Thursday, February 08, 2007

God Gender and Language, Part III

If you have not read them,take time to read Part I and Part II
I had initially planned this post to evaluate possible solutions, however, in rereading my previous posts, it seemed redundant. I will simply say that placing the issue in the context of idolatry pretty much problematizes most solutions, the least problematic being replacing "He" with God, and "Himself" with "God's self". It gets clunky as I have said. Though, I only have a minor issue in terms of translation of using she instead of he in say the Psalms or the Creed. However, if people envision a female or something feminine when they are saying "She" in place of "He" I hardly see how we have solved the problem from the perspective I have taken.

Granted, there is the issue that women and men do apparently conceive of God as male. And I understand how this is a troubling issue especially for women, and for anyone concerned for justice. Ultimately, then we have an issue with the naming of the Trinity, Father, Son and Holy Spirit. This leads some to claim that we have an all male Trinity. I appeal to the witness of Gregory of Nyssa, who I understand as representing in this instance the catholic and orthodox faith, saying that to say such is idolatrous. "Father" does not mean male. Father shows us a relation to the Second person of the Trinity, the Son, (also not intended to indicate Gender, though admittedly this gets complicated given that Jesus Christ is male). The Holy Spirit if following a certain linguistic logic might be conceived of as feminine, but that could be idolatrous as well. If we take the tradition seriously we should accept its witness that if we are conceiving of Father Son and Holy Spirit as masculine we are misconstruing the language. Common use is not theological use of language, Christian faith upsets our common understanding. Sometimes we need to sit with what has been received as Revelation. Of course this line of thinking has lead such 20th century philosophers as Wittgenstein to advise silence in the realm of the theological, understanding this "theological" use of language as well as much philosophical use of language as abuse of language. I would argue that language is more dynamic than Wittgenstein admitted, and that he advised silence because he couldn't see how to translate between language systems within even a single language like English. However, translation is always a problem, language is a problem that is unsolvable,and simply needs to be lived with.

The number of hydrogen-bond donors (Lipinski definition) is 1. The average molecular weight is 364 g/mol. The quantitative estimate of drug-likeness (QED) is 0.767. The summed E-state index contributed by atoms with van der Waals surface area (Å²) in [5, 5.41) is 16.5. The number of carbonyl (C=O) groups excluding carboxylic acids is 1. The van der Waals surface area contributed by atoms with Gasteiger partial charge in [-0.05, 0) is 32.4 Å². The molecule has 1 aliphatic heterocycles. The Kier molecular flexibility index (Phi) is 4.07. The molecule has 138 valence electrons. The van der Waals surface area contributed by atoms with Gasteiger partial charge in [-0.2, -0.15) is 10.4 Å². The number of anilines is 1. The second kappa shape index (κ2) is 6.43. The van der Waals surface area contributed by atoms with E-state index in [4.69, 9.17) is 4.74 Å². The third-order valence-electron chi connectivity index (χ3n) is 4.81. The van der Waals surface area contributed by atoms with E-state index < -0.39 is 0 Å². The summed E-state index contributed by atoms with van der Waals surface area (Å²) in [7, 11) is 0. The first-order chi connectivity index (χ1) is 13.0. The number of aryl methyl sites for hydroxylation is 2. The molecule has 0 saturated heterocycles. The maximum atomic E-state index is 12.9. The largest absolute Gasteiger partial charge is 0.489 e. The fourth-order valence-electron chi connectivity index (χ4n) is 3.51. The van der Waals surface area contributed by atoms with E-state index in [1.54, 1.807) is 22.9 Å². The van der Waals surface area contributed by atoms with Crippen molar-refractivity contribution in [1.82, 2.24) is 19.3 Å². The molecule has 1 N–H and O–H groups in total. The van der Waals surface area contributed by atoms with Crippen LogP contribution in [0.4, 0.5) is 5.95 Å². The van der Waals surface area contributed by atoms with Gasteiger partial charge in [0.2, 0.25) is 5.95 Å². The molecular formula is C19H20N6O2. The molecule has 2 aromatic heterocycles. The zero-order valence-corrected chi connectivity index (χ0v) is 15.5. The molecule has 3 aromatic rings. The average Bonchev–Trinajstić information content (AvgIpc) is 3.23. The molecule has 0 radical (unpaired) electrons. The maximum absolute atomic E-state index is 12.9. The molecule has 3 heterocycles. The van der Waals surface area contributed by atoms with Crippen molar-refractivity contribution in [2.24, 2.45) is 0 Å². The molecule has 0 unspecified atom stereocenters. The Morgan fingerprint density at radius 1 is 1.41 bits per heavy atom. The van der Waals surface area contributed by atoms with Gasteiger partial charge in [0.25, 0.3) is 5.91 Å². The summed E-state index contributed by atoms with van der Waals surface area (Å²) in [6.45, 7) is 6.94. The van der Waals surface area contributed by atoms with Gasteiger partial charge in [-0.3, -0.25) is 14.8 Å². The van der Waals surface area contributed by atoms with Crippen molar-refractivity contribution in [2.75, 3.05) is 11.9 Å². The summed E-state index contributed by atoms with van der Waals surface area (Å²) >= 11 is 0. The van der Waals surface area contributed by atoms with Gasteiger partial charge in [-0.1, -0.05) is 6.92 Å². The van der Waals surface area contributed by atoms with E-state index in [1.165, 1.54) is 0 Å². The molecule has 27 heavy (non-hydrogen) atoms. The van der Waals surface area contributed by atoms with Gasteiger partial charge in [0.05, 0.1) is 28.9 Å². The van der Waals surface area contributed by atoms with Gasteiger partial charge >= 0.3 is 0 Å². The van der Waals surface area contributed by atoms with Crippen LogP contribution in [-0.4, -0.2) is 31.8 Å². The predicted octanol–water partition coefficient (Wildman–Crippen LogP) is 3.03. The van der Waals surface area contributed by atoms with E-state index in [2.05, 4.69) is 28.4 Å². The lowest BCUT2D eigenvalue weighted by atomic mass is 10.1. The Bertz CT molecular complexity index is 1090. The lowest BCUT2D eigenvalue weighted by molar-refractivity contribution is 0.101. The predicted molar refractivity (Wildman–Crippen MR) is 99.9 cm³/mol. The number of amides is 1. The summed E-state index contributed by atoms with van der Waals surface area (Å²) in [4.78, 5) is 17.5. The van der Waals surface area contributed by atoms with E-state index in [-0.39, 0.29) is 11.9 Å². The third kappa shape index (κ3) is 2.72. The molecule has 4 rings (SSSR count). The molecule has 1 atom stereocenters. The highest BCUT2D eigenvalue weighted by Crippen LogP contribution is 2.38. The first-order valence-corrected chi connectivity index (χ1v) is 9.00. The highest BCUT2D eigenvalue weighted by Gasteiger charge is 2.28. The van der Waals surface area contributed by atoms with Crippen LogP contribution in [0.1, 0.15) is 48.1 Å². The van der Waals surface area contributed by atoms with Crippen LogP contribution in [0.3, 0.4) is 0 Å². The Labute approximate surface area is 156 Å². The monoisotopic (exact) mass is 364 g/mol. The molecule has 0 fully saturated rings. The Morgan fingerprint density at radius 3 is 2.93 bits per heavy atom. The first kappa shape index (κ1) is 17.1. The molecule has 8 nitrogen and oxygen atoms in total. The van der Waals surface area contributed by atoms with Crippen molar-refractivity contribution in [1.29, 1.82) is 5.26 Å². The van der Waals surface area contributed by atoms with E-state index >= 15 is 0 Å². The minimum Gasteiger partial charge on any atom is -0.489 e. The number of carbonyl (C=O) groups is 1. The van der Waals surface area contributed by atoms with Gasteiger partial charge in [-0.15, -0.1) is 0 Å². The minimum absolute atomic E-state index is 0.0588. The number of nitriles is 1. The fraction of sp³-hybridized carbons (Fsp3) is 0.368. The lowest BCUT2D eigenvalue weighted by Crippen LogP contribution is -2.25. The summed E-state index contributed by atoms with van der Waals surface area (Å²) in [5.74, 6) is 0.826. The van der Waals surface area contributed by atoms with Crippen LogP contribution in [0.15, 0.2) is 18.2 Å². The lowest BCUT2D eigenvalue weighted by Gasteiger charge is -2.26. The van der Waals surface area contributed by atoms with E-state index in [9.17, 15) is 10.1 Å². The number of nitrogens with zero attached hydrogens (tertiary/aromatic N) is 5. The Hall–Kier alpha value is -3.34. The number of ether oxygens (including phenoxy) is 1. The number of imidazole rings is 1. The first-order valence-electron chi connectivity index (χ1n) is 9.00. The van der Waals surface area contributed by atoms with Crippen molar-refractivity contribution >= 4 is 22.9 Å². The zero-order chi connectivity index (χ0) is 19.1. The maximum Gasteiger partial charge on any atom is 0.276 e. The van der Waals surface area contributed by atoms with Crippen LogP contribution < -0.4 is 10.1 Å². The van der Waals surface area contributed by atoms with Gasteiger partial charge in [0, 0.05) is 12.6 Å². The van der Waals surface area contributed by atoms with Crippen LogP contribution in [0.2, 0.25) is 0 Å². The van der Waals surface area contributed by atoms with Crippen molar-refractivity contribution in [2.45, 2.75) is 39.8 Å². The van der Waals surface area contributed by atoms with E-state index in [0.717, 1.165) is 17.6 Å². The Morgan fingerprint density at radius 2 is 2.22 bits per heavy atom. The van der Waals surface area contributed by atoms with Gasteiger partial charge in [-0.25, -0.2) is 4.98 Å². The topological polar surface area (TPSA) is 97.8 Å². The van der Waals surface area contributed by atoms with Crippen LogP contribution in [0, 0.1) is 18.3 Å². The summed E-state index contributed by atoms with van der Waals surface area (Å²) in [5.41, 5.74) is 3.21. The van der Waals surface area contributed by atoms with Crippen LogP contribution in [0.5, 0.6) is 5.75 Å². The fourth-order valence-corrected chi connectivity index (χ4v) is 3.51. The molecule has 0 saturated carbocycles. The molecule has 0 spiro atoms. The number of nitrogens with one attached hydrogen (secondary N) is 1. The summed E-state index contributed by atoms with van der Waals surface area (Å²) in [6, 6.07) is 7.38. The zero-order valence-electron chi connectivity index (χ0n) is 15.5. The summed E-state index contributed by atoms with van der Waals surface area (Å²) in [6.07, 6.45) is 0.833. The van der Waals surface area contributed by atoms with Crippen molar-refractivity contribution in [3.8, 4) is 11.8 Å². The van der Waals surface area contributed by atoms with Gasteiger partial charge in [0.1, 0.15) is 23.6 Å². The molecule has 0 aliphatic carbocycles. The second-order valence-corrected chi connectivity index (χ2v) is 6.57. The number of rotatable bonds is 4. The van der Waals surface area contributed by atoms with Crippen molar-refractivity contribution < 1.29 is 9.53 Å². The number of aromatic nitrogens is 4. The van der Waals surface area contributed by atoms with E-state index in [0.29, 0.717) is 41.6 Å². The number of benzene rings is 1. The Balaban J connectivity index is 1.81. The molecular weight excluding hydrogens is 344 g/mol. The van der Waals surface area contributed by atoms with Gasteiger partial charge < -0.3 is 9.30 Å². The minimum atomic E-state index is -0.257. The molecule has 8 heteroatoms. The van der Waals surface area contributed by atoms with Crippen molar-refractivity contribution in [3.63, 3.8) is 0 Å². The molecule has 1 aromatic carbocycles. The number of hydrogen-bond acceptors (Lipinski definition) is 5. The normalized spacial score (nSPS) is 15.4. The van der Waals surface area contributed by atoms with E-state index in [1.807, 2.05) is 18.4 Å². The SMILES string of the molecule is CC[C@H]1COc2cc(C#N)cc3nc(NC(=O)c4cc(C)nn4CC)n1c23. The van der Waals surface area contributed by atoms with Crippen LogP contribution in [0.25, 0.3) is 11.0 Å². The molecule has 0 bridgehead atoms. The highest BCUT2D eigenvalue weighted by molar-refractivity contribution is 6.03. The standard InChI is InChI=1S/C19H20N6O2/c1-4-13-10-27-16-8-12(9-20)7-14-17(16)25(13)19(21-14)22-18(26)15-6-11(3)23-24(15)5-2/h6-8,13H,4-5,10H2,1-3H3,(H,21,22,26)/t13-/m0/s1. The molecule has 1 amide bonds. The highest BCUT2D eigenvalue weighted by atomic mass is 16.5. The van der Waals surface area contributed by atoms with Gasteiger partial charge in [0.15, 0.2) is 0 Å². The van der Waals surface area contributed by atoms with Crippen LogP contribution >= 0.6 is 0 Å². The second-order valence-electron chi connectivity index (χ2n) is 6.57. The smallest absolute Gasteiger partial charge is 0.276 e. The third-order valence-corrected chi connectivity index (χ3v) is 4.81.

But one may say even if all this about language and theological language is true, we still have people who use this language to assert the masculine nature of Christian faith and the Christian God. We have women who simply hear masculine language and feel excluded from the worship life of the church and distanced from a God that seemingly has no room for them. There are those large figures like Aquinas who have carried over from fallen cultures and philosophies the idea of the inherent inferiority of women, who interpret the mythology of the Fall as laying all the blame for Sin in the world at women's feet. And I agree this is a problem it is why although it is playing a little loose with translation, I supported when the RSV came out its translation of such words as adelphos, "brother", as "brother and sister". I do not believe that Paul or the Scriptures intended to exclude women by this masculine language. However, I would say such things are different from the way Jesus uses Father, and its use in the Name, Father Son and Holy Spirit.